Growing Pains: Denver neighborhoods work to bring everyone to the table

Organizations don't reflect diversity; some are working to change that


When Tim Roberts first became president of the East Colfax Neighborhood Association, he noticed something that didn’t sit well with him. Although East Colfax has a wealth of diversity in the community — many residents come from Latin America, Africa and Asia — the people consistently attending the Registered Neighborhood Organization’s meetings did not reflect the neighborhood’s demographics. 

“The RNO is absent as far as those communities appearing actively,” Roberts said. 

Considering that 40 percent of East Colfax lives below the poverty line and 70 percent are at risk of displacement, Roberts said, it was incredibly important to bring all voices to the table. 

In a growing city, some residents feel that there are few tools at their disposal to create a cushion against the mountain wave of construction. But the city is trying to change that, creating community-based plans to preserve character and move individual neighborhoods into the future. 

As the city works on one end, a group of residents, including Roberts, have taken matters into their own hands in the hopes of including everyone.

Creating a plan 

In 2016, Denver, which counts 75 neighborhoods, started working on the Neighborhood Planning Initiative. Neighborhood plans are meant to help guide the community in creating a list of projects residents want completed. Those could include better park space, a new grocery store or support for local business.

The problem, said JJ Folsom, vice president of Progressive Urban Management Associates (PUMA), is that 42 percent of Denver’s neighborhoods have no plan to speak of and many others have plans created in the 1980s and ‘90s that are sorely out of date. 

With the Neighborhood Planning Initiative, city planners are dividing Denver into neighborhood clusters. For the last two years, PUMA has been working with the city on the plan for the east central region, which includes Uptown, Capitol Hill, City Park, City Park West, Cheesman Park and Congress Park.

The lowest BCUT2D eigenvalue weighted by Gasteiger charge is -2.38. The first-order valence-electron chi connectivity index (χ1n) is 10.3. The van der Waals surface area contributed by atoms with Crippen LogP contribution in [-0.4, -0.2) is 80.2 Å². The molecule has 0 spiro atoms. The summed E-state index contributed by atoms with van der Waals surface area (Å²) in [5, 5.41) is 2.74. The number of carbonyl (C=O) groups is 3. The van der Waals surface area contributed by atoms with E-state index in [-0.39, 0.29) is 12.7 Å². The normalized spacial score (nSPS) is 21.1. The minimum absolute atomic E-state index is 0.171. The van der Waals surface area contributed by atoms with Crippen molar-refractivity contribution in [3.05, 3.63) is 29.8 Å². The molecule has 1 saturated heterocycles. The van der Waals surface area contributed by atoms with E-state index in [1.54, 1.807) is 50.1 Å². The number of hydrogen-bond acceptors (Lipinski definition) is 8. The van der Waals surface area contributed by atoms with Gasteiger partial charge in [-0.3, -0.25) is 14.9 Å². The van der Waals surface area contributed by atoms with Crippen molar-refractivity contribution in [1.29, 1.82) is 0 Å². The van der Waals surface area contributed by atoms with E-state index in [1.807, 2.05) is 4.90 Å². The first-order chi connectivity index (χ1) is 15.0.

PUMA looked into the economics of those neighborhoods: what businesses are located there, where people are working, and what need exists for affordable housing. The answers to those questions, and more, started the basis of the East Central Area Plan. 

PUMA is also working on the plan for the eastern Denver neighborhoods, which includes South Park Hill, Hale, East Colfax and Montclair. The city is putting out a request for proposals from planning companies for each neighborhood, Folsom said. PUMA will apply for all the neighborhoods, he said, but it particularly wanted to create the east central area plan because its office is located there. Many staff members working on the project also live in the area. 

The company’s process has been to start with research and listen to residents through community open houses. Through online surveys and public comment, PUMA added suggestions and concerns into the fold. 

The plans “go through the planning board and they get adopted by city council. When a developer comes into the city with a proposal for a project, the city will point them to this plan,” Folsom said. “The beauty of this project is it’s community-led.”

The end result, Folsom said, will help give the neighborhood some teeth when it comes to new development going through city council. While Denveright city plans provide an overall plan for development in the city for the next 20 years, neighborhood plans are more specific. If any disagreements exist between the two plans, the neighborhood’s will take precedent, Folsom said.

“It will take the Blueprint Denver recommendations to a greater level,” Folsom said. “This plan will most likely the be the plan until 2040. The next five years is the most important piece of this plan.”

Blueprint Denver is a specific strategy of dealing with growth within Denver’s neighborhoods, such as keeping building development near transit centers and focusing on design quality to make sure projects fit the context of certain neighborhoods.

Building for everyone

Like Roberts, Folsom worried that scheduled meetings would not reach the full demographic of east central Denver. In addition to the planned meetings, PUMA did pop-up meetings to reach people in their daily activities at places like the Carla Madison Recreation Center near City Park. Staff went to churches and schools as well. 

PUMA has received about 1,900 responses from the public and pop-up meetings, Roberts said. 

“It’s going to where people are,” Folsom said. “I think we’ve had more input going to people doing these workshops than we have had in these public meetings.”